Have you ever met someone who seems perfect? No one is, of course, but it’s a fact that some folks just seem to have it all together. They seem to be patient and kind, generous, helpful, talented, smart, athletic, musically talented, and easy going. They can get things done, but don’t stress. They are humble and magnanimous all that the same time. If you ever point out that they seem to have it all together, they will gracious thank you for the compliment, but then explain how sometimes they eat chocolate on a weekday and can’t seem to grow larger carrots in their raised garden beds, as if these are major character flaws.
In the gospel this Sunday we hear about a character that no one would call perfect. Jesus is presented with a woman caught in the act of adultery. The crowd wants to stone her because that’s what the law says. Jesus calmly writes on the ground and then invites those in the crowd to feel free to throw stones if they themselves are without sin. In other words, Jesus says if anyone present is perfect then they can judge.
The irony of course is that Jesus is the one person present who is perfect. Jesus is the lone judge standing before her. When it comes time to pass his judgement Jesus choses mercy. He doesn’t say what she did was okay or normalize adultery, but he choses not to condemn her. Then he sends her on her way commanding her to not sin any more.
What is fascinating is Jesus’ last line, “Go, and from now on do not sin anymore.” The word that gets me is “Go.” I think this word gets lost in Jesus’ next command to go and sin no more. In fact I think Jesus is giving two commands.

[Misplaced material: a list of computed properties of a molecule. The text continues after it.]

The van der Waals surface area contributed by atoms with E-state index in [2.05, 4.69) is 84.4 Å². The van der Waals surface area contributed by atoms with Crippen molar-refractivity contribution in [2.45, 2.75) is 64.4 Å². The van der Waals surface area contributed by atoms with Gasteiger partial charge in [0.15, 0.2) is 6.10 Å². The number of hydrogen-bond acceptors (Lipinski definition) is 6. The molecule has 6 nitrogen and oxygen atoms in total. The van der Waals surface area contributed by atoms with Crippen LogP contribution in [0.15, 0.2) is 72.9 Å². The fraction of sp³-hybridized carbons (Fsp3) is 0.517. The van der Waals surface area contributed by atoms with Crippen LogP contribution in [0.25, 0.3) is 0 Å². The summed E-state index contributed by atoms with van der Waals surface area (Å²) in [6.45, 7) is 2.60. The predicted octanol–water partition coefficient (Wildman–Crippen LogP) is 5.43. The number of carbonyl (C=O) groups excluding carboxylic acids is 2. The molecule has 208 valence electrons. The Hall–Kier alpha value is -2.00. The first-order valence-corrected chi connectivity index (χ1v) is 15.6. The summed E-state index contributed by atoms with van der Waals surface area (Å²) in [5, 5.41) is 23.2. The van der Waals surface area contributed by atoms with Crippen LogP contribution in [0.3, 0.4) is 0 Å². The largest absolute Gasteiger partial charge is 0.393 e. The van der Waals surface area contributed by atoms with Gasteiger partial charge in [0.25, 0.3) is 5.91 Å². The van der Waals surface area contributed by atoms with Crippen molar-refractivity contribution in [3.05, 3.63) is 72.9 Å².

Jesus commands another group of people to “Go,” at the end of Matthew’s gospel. In that moment it is the disciples who Jesus commands to, “Go, and make disciples of all nations.” What Jesus is say by using the same emphatic, imperative here is that both the disciples and the woman caught in adultery are being sent.
What does that mean? Jesus doesn’t just send perfect people to do his will. Jesus doesn’t just invite perfect people to follow him. Jesus doesn’t call upon the perfect to become pilgrims on the journey towards heaven. The good news of the gospel is that even if you consider yourself a wretched sinner Jesus is calling you. If you’ve ever said, “I’m not good enough to be a church person or a real Christian.” You were wrong.
Jesus wants to reconcile you. Jesus desires to show you mercy. Jesus wants to send you out. Jesus can and will command you to go. Being a sinner doesn’t preclude you from being close and being called by Jesus.
Live It: The key to this exchange is that before Jesus sends the woman, he shows her mercy. Before we can be sent, we need God’s mercy. The best way to do this is to head to Confession. Receive God’s mercy and be sent this Lent.